vaguely, why she was so deeply moved--so anxious to
know the whereabouts of this strange creature.
Yet a feeling of apprehension of some impending sorrow
haunted him, and in his breast, unknown to himself, was
implanted the first germ of jealousy and suspicion of the
ape-man, to whom he owed his life.
"We did not see him," he replied quietly. "He did not join
us." And then after a moment of thoughtful pause: "Possibly
he joined his own tribe--the men who attacked us." He did
not know why he had said it, for he did not believe it.
The girl looked at him wide eyed for a moment.
"No!" she exclaimed vehemently, much too vehemently he
thought. "It could not be. They were savages."
Clayton looked puzzled.
"He is a strange, half-savage creature of the jungle, Miss
Porter. We know nothing of him. He neither speaks nor
understands any European tongue--and his ornaments and
weapons are those of the West Coast savages."
Clayton was speaking rapidly.
"There are no other human beings than savages within
hundreds of miles, Miss Porter. He must belong to the tribes
which attacked us, or to some other equally savage--he may
even be a cannibal."
"I will not believe it," she half whispered. "It is not true.
You shall see," she said, addressing Clayton, "that he will
come back and that he will prove that you are wrong. You
do not know him as I do. I tell you that he is a gentleman."
Clayton was a generous and chivalrous man, but something
in the girl's breathless defense of the forest man stirred him
to unreasoning jealousy, so that for the instant he forgot all
that they owed to this wild demi-god, and he answered her
with a half sneer upon his lip.
"Possibly you are right, Miss Porter," he said, "but I do
not think that any of us need worry about our carrion-eating
acquaintance. The chances are that he is some half-demented
castaway who will forget us more quickly, but no more
surely, than we shall forget him. He is only a beast of
the jungle, Miss Porter."
The girl did not answer, but she felt her heart shrivel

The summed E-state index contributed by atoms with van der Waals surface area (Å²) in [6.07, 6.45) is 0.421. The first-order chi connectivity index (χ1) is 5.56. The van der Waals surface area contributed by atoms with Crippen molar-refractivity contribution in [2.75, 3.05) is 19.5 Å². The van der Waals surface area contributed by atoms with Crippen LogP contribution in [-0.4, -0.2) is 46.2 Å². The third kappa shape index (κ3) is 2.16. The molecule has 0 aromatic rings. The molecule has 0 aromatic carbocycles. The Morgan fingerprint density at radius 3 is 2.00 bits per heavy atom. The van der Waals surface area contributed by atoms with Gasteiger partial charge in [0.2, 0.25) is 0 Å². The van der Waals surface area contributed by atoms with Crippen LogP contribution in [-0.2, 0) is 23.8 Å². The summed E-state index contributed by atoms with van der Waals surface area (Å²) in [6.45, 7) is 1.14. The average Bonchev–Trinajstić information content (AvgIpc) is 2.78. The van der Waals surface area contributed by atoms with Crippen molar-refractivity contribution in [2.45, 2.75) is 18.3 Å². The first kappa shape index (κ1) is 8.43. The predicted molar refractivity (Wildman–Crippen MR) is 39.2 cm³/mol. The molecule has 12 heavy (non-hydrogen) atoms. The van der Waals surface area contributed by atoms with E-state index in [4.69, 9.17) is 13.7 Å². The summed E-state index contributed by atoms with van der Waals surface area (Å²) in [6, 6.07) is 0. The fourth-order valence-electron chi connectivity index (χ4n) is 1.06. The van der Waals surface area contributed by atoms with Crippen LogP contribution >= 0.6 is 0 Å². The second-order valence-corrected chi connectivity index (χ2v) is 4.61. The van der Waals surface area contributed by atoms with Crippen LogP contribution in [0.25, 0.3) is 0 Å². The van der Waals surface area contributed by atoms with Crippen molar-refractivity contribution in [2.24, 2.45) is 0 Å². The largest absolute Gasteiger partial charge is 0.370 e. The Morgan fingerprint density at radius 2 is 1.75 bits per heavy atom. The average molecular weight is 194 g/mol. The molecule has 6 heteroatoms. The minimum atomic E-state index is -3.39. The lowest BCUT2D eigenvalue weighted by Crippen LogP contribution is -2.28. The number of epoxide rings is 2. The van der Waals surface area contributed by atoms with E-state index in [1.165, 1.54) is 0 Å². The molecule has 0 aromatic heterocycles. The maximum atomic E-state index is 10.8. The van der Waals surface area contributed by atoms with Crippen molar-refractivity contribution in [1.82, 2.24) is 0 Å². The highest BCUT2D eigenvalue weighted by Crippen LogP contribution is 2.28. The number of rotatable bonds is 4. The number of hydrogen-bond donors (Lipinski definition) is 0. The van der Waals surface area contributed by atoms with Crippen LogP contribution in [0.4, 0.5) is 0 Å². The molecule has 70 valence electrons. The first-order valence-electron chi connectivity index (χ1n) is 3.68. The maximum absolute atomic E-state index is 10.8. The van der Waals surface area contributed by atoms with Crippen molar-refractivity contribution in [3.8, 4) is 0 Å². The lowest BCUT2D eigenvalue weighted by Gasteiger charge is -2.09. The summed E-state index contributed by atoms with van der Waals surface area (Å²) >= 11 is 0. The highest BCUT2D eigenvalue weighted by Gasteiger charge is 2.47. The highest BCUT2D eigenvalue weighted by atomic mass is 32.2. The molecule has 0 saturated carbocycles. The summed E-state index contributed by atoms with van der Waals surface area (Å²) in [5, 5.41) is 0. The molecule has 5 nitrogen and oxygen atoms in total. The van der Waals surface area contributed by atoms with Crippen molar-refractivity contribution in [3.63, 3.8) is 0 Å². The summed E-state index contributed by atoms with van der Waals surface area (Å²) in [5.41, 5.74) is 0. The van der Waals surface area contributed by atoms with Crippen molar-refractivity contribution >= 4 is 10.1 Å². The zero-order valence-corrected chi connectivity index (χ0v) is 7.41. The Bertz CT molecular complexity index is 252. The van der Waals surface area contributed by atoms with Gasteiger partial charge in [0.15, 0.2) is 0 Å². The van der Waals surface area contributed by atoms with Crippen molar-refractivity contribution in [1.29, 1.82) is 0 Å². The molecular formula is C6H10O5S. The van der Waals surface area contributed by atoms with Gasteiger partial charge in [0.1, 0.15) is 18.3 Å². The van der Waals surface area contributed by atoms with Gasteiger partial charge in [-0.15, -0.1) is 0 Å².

She knew that Clayton spoke merely what he thought, and
for the first time she began to analyze the structure which
supported her newfound love, and to subject its object to a
Slowly she turned and walked back to the cabin. She tried
to imagine her wood-god by her side in the saloon of an
ocean liner. She saw him eating with his hands, tearing his
food like a beast of prey, and wiping his greasy fingers upon
his thighs. She shuddered.
She saw him as she introduced him to her friends--uncouth,
illiterate--a boor; and the girl winced.
She had reached her room now, and as she sat upon the
edge of her bed of ferns and grasses, with one hand resting
upon her rising and falling bosom, she felt the hard outlines
of the man's locket.
She drew it out, holding it in the palm of her hand for a
moment with tear-blurred eyes bent upon it. Then she raised
it to her lips, and crushing it there buried her face in
the soft ferns, sobbing.
"Beast?" she murmured. "Then God make me a beast; for,
man or beast, I am yours."
She did not see Clayton again that day. Esmeralda brought
her supper to her, and she sent word to her father that she
was suffering from the reaction following her adventure.
The next morning Clayton left early with the relief expedition
in search of Lieutenant D'Arnot. There were two hundred
armed men this time, with ten officers and two surgeons,
and provisions for a week.
They carried bedding and hammocks, the latter for transporting
their sick and wounded.
It was a determined and angry company--a punitive expedition
as well as one of relief. They reached the sight of the
skirmish of the previous expedition shortly after noon, for
they were now traveling a known trail and no time was lost
From there on the elephant-track led straight to Mbonga's
village. It was but two o'clock when the head of the column
halted upon the edge of the clearing.
Lieutenant Charpentier, who was in command, immediately
sent a portion of his force through the jungle to the opposite
side of the village. Another detachment was dispatched
to a point before the village gate, while he remained with the
balance upon the south side of the clearing.
It was arranged that the party which was to take its position
to the north, and which would be the last to gain its station
should commence the assault, and that their opening volley
should be the signal for a concerted rush from all sides in an
attempt to carry the village by storm at the first charge.
For half an hour the men with Lieutenant Charpentier
crouched in the dense foliage of the jungle, waiting the